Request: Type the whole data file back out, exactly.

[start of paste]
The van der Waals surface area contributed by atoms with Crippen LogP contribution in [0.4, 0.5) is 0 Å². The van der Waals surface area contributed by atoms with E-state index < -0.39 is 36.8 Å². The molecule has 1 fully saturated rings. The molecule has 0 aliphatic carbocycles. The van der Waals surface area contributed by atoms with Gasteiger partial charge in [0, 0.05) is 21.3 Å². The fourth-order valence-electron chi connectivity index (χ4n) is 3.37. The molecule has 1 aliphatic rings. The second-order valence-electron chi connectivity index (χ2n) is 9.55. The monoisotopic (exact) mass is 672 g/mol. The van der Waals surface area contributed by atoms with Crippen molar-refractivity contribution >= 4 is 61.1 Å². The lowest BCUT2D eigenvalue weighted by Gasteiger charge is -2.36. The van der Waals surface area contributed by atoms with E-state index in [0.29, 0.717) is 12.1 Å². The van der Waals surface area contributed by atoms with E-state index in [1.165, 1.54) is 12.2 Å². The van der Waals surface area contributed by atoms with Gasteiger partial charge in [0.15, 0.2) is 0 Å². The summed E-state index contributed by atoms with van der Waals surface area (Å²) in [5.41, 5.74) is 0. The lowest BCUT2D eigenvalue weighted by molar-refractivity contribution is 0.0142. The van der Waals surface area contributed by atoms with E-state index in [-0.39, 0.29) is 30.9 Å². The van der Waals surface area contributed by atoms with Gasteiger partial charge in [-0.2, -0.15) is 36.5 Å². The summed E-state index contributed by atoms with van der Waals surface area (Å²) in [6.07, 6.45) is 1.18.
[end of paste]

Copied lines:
The van der Waals surface area contributed by atoms with Crippen LogP contribution in [0.4, 0.5) is 0 Å². The van der Waals surface area contributed by atoms with E-state index < -0.39 is 36.8 Å². The molecule has 1 fully saturated rings. The molecule has 0 aliphatic carbocycles. The van der Waals surface area contributed by atoms with Gasteiger partial charge in [0, 0.05) is 21.3 Å². The fourth-order valence-electron chi connectivity index (χ4n) is 3.37. The molecule has 1 aliphatic rings. The second-order valence-electron chi connectivity index (χ2n) is 9.55. The monoisotopic (exact) mass is 672 g/mol. The van der Waals surface area contributed by atoms with Crippen molar-refractivity contribution >= 4 is 61.1 Å². The lowest BCUT2D eigenvalue weighted by Gasteiger charge is -2.36. The van der Waals surface area contributed by atoms with E-state index in [0.29, 0.717) is 12.1 Å². The van der Waals surface area contributed by atoms with E-state index in [1.165, 1.54) is 12.2 Å². The van der Waals surface area contributed by atoms with Gasteiger partial charge in [0.15, 0.2) is 0 Å². The summed E-state index contributed by atoms with van der Waals surface area (Å²) in [5.41, 5.74) is 0. The lowest BCUT2D eigenvalue weighted by molar-refractivity contribution is 0.0142. The van der Waals surface area contributed by atoms with E-state index in [-0.39, 0.29) is 30.9 Å². The van der Waals surface area contributed by atoms with Gasteiger partial charge in [-0.2, -0.15) is 36.5 Å². The summed E-state index contributed by atoms with van der Waals surface area (Å²) in [6.07, 6.45) is 1.18.